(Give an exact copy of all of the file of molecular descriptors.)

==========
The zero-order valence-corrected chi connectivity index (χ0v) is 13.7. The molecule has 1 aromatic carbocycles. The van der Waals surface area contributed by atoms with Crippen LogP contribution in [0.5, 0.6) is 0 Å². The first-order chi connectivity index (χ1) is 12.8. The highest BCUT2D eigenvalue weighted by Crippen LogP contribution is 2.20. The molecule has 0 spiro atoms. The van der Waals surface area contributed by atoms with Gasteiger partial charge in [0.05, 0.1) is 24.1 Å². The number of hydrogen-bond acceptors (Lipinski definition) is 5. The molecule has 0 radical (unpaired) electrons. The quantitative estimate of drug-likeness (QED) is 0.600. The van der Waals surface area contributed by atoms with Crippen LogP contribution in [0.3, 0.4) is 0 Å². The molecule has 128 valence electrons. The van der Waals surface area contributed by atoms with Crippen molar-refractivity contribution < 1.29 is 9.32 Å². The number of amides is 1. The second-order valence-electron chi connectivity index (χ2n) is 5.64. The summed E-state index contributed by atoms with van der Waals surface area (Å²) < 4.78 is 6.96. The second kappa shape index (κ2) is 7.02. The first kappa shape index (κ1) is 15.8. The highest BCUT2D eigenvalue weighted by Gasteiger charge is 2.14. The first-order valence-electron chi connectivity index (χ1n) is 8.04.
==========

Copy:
The zero-order valence-corrected chi connectivity index (χ0v) is 13.7. The molecule has 1 aromatic carbocycles. The van der Waals surface area contributed by atoms with Crippen LogP contribution in [0.5, 0.6) is 0 Å². The first-order chi connectivity index (χ1) is 12.8. The highest BCUT2D eigenvalue weighted by Crippen LogP contribution is 2.20. The molecule has 0 spiro atoms. The van der Waals surface area contributed by atoms with Gasteiger partial charge in [0.05, 0.1) is 24.1 Å². The number of hydrogen-bond acceptors (Lipinski definition) is 5. The molecule has 0 radical (unpaired) electrons. The quantitative estimate of drug-likeness (QED) is 0.600. The van der Waals surface area contributed by atoms with Crippen LogP contribution in [0.3, 0.4) is 0 Å². The molecule has 128 valence electrons. The van der Waals surface area contributed by atoms with Crippen molar-refractivity contribution < 1.29 is 9.32 Å². The number of amides is 1. The second-order valence-electron chi connectivity index (χ2n) is 5.64. The summed E-state index contributed by atoms with van der Waals surface area (Å²) < 4.78 is 6.96. The second kappa shape index (κ2) is 7.02. The first kappa shape index (κ1) is 15.8. The highest BCUT2D eigenvalue weighted by Gasteiger charge is 2.14. The first-order valence-electron chi connectivity index (χ1n) is 8.04.